A Rough Start
The market has been weighed down by a host of worries this year.
The stock market has had a volatile start to the year, hitting new highs before being brought lower on rising bond yield concerns. Year to date, the S&P500 is up <green>+3.74%<green>, while the TSX is up <green>+5.33%<green> .
The stock market continues to display its characteristically volatile nature. However, despite this, we do see an improvement in fundamentals. The bullish factors we previously highlighted are helping drive the stock market to new highs.
The most important of these factors is the slowdown of coronavirus infections across the world . The bottlenecks in vaccine supply are being addressed and daily new vaccinations are picking up . There are, of course, still uncertainties related to the virus, such as new strains of Covid-19 that are more resistant to vaccination. However, the overall trend is improving. This, undoubtedly, will have a big impact on the global economy. As lockdowns are rolled back, most economists predict that a strong recovery will follow. The IMF expects the global economy to grow 5.5% in 2021 and 4.2% in 2022 . Moreover, there has been progress on the new U.S stimulus package. The massive $1.9T package recently passed the House of Representatives and is expected to pass through the U.S Senate in March . This adds further optimism to recovery expectations and helps boost investor confidence.
However, the expected pickup in economic activity has also led to a new worry for equity investors – namely a rise in longer dated Treasury yields. The US 10-year Treasury has gained 53bps this year . This rapid increase is having a negative impact on equity prices, especially the expensive tech shares with stretched valuations (we explained in our previous newsletter the relationship between bond yields and equity).
Despite the rapid increase in long term rates though, it remains low by historic standards. Furthermore, global central banks have indicated on multiple occasions that they are willing to keep longer term interest rates low to prop up the economy. For instance, the Australian central bank recently announced that it will buy a further $3B in longer dated securities to lower its yield . The Bank of Japan has also hinted that it won’t let its 10-year yields hit 0.3% . Likewise, the US Federal Reserve has plenty of tools to keep rates low if it poses a threat to the nascent economic recovery.
So although bond yields have risen lately, it is likely to remain a manageable risk for the market. Overall, taking all things into consideration, we are still bullish on the market, as the positive tailwind from the fiscal stimulus, the rapid ramp up of vaccinations, and improving economic fundamentals are more than enough to offset the negative impact from rising bond yields.
Despite our bullish stance on the market though, we must caution investors against the risks we see. We advise investors to balance their optimism with patience, being mindful that after the big run-up in equity prices recently, purchases should be made prudently. Further, we do see mania and speculation in certain corners of the market, and we warn our clients not to participate in this frenzy. Gamestop (GME) and bitcoin are perfect examples of this. Many have already heard of the GME story. A bullish bet on an internet forum against certain heavily shorted stocks prompted heavy buying in GME. This frenzied buying forced some hedge funds to close their short positions, by buying back shares, which in turn fueled more buying and speculation. However, just as fast as it rose, the shares crashed, as anyone with enough sense could have foreseen . Albeit by itself, GME is insignificant, it is concerning that if this story is repeated often enough, it could potentially erode market confidence and hamper with proper market functioning.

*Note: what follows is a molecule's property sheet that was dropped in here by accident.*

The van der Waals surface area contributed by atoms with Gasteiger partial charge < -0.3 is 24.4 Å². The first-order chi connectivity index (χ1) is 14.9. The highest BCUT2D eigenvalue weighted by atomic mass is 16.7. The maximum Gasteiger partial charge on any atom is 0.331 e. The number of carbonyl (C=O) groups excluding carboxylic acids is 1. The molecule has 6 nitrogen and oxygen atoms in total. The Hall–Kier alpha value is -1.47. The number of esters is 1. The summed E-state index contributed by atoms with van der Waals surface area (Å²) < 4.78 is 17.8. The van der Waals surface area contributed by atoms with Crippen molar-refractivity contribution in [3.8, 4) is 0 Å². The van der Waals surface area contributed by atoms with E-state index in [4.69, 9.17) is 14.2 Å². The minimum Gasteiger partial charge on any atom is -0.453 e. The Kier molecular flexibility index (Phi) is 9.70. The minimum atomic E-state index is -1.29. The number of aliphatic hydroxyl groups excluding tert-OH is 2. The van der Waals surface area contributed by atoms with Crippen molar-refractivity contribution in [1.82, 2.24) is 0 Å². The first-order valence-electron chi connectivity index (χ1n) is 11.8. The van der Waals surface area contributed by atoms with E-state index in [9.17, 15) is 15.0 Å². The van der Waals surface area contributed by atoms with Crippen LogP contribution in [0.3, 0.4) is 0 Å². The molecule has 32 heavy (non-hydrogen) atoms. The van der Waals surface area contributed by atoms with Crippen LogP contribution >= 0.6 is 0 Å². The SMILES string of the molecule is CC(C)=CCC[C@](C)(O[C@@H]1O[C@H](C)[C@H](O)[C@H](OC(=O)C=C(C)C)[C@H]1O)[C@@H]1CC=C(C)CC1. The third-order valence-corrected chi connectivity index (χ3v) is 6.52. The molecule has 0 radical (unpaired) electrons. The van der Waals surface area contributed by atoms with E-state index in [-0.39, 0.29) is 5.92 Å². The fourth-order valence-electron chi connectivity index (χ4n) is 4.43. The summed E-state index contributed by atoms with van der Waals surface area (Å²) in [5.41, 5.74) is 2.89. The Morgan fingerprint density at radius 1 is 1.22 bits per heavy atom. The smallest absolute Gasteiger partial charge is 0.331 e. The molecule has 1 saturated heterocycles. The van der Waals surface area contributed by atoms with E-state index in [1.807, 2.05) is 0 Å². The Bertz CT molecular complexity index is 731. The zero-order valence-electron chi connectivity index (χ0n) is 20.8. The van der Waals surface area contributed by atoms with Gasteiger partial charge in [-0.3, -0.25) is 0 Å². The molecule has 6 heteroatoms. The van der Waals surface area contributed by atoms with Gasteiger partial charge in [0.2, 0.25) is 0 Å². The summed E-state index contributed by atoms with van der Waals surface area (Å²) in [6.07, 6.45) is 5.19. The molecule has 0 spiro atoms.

We also see mania in bitcoin and cryptocurrency. Although we do see a potential future where cryptocurrency becomes a more widely adopted form of currency used in transactions, we must warn investors that this does not make it a sound investment as it currently stands. We see classic signs of speculation in this asset class, and although some high profile business people such as Elon Musk have voted their support for bitcoin, we feel smaller investors should not bet on this trend. Some have argued that bitcoin may act as a safe haven and protect against inflation. However, as the asset looks now, its prices don’t show much correlation with inflation expectations and cannot be counted on as an effective long term hedge against inflation .
As the world economy recovers, companies should continue to benefit from increasing earnings. Many investors are coming to this realization and are currently overweighting equities and rotating into cyclical stocks, which should enjoy the greatest benefits in a recovering economy.
We have been one step ahead of the herd and have overweighed equities and positioned ourselves in good cyclical names in the selloff last year, thus already making a sizable gain on your behalf. Some of the cyclical and recovery names we’ve bought include Bank of America, Exxon Mobile, CIBC, RBC, among others. We bought these stocks as we believed in the fundamental strength of these companies and believed the market was too myopic at the time. Looking ahead, we believe the foundations for the market are still solid and continue to advise our clients to think long term, invest in sound businesses, and avoid market folly.
1 Factset March 1 2021 Price Return – End of Trading Day